A quirky little gem such as "A Pyromaniac's Love Story" needs special care and nurturing -- a sophisticated ad campaign, an aggressive schedule of opinion-maker screenings, a carefully thought-out platform release. Unfortunately, Disney is selling this offbeat comedy as just another dumb and dumber farce, and dumping it into wide general release. Expect a quick B.O. fizzle for this comic tale of burning love. Down the line, however, video renters likely will warm to it.
A quirky little gem such as “A Pyromaniac’s Love Story” needs special care and nurturing — a sophisticated ad campaign, an aggressive schedule of opinion-maker screenings, a carefully thought-out platform release. Unfortunately, Disney is selling this offbeat comedy as just another dumb and dumber farce, and dumping it into wide general release. Expect a quick B.O. fizzle for this comic tale of burning love. Down the line, however, video renters likely will warm to it.
Highly reminiscent of “Moonstruck” and other works written by John Patrick Shanley, “A Pyromaniac’s Love Story” is a modern-day fairy tale with a bemused appreciation of romantic love, blazing passions and other human follies. Television vet Joshua Brand (“St. Elsewhere,””Northern Exposure”) has assembled a sparkling ensemble cast for his debut effort as a feature helmer. And in Morgan Ward’s sweetly zany screenplay, he has found material perfectly attuned to the seriocomic sensibilities he has displayed in his best TV work.
Plot revolves around a mysterious fire that razes a bakery in a multiethnic, inner-city neighborhood. Initially, pastry boy Sergio Cuccio (John Leguizamo) fears his beloved employer, Mr. Linzer (Armin Mueller-Stahl), has torched the place to avoid a humiliating bankruptcy. But Sergio quickly learns the real culprit is the hotblooded, mood-swinging son of a successful businessman.
Mr. Lumpke (an unbilled Richard Crenna) offers Sergio $ 25,000 to take the rap for his son, Garet (William Baldwin). Sergio seriously considers the deal as it will enable him to see the world with the young woman of his dreams, Hattie (Sadie Frost), a spirited waitress with a serious case of wanderlust. But it’s only when Mr. Linzer is arrested and charged with arson that Sergio firmly resolves to confess to the crime.
Things get complicated when Mr. Linzer insists on making his own confession, to shield Sergio from prosecution. And things get even more complicated when Mrs. Linzer (Joan Plowright) makes her own confession to free her husband from jail. (The way she convinces a skeptical cop that she’s capable of arson is one of the pic’s comic highlights.) But the real complications arise only when, 30 minutes into the pic, Garet makes his first onscreen appearance.
With his bum leg, his low self-esteem and his penchant for operatic self-dramatization, Garet is more than a little reminiscent of the baker Nicolas Cage played in “Moonstruck.” (Cage’s character, it’s worth remembering, had an artificial hand.) But Baldwin makes the role much more than a smudged carbon copy by taking his own artful approach to bouncing-off-the-walls overplaying.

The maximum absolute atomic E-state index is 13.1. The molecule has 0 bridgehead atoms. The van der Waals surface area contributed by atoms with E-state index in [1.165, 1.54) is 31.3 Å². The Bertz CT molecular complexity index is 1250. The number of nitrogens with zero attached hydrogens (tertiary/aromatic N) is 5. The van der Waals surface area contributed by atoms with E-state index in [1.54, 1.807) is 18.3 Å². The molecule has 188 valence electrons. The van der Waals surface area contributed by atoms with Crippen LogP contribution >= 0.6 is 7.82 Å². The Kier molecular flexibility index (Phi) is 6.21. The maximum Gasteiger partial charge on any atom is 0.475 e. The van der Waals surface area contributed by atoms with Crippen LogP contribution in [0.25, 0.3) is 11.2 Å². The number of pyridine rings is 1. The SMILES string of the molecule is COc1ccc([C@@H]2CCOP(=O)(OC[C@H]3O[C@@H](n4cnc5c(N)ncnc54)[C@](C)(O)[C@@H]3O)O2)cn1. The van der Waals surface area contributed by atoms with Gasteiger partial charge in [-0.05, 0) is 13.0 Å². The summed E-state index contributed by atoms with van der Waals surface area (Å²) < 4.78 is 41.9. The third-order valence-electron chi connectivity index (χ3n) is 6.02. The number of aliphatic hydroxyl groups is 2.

Garet set the bakery ablaze in the first place only to impress his rich girlfriend, Stephanie Potts (Erika Eleniak), who recently dumped him. He knows she has fallen in love with someone else, but he doesn’t know the other guy’s name. All he knows is that his rival was an employee at the bakery.
Stephanie walked into the bakery late one night and impulsively made some moves on Sergio. Nothing much came of this. But just try explaining that to Garet.
“A Pyromaniac’s Love Story” brings out the best in everyone involved. Leguizamo hasn’t been so appealing, or cast so effectively, since “Hangin’ With the Homeboys.” Indeed, he is even more charismatic here as Sergio, a dreamy-eyed but street-smart innocent who is so focused on his love for Hattie that he occasionally forgets to breathe.
Frost is aptly feisty and defensively pugnacious, but she is equally convincing when Hattie lowers her defenses to consider Sergio’s — and, briefly, Garet’s — words of love. To call her Hattie a sexy, sensitive tomboy wouldn’t be far off the mark. As Stephanie, Eleniak reveals a gift for straight-faced absurdity that would serve her just as well, if not better, in a Hal Hartley comedy.
Plowright and Mueller-Stahl are splendid, and the first-rate supporting cast includes Michael Lerner and Mike Starr.
Brand keeps the performances pitched at just the right level of larger-than-life sincerity and rarely allows excess to go unchecked. Occasionally, he does push the whimsy a bit too insistently, most notably in his persistent use of tango-flavored music to bridge scenes. For the most part, however, he manages to keep “Pyromaniac” away from self-conscious cuteness.
Pic was shot in Toronto. For a welcome change, however, the city is not used as a stand-in for New York or some other specific U.S. locale. Rather, scenes shot on location in many of the city’s colorful neighborhoods are imaginatively intercut to create a composite image of a timeless, nameless, vaguely Old World metropolis — which is the perfect place for a modern-day fairy tale such as this.
Cinematographer John Schwartzman and production designer Dan Davis deserve special praise for helping to make the magic work. Other tech credits are world-class.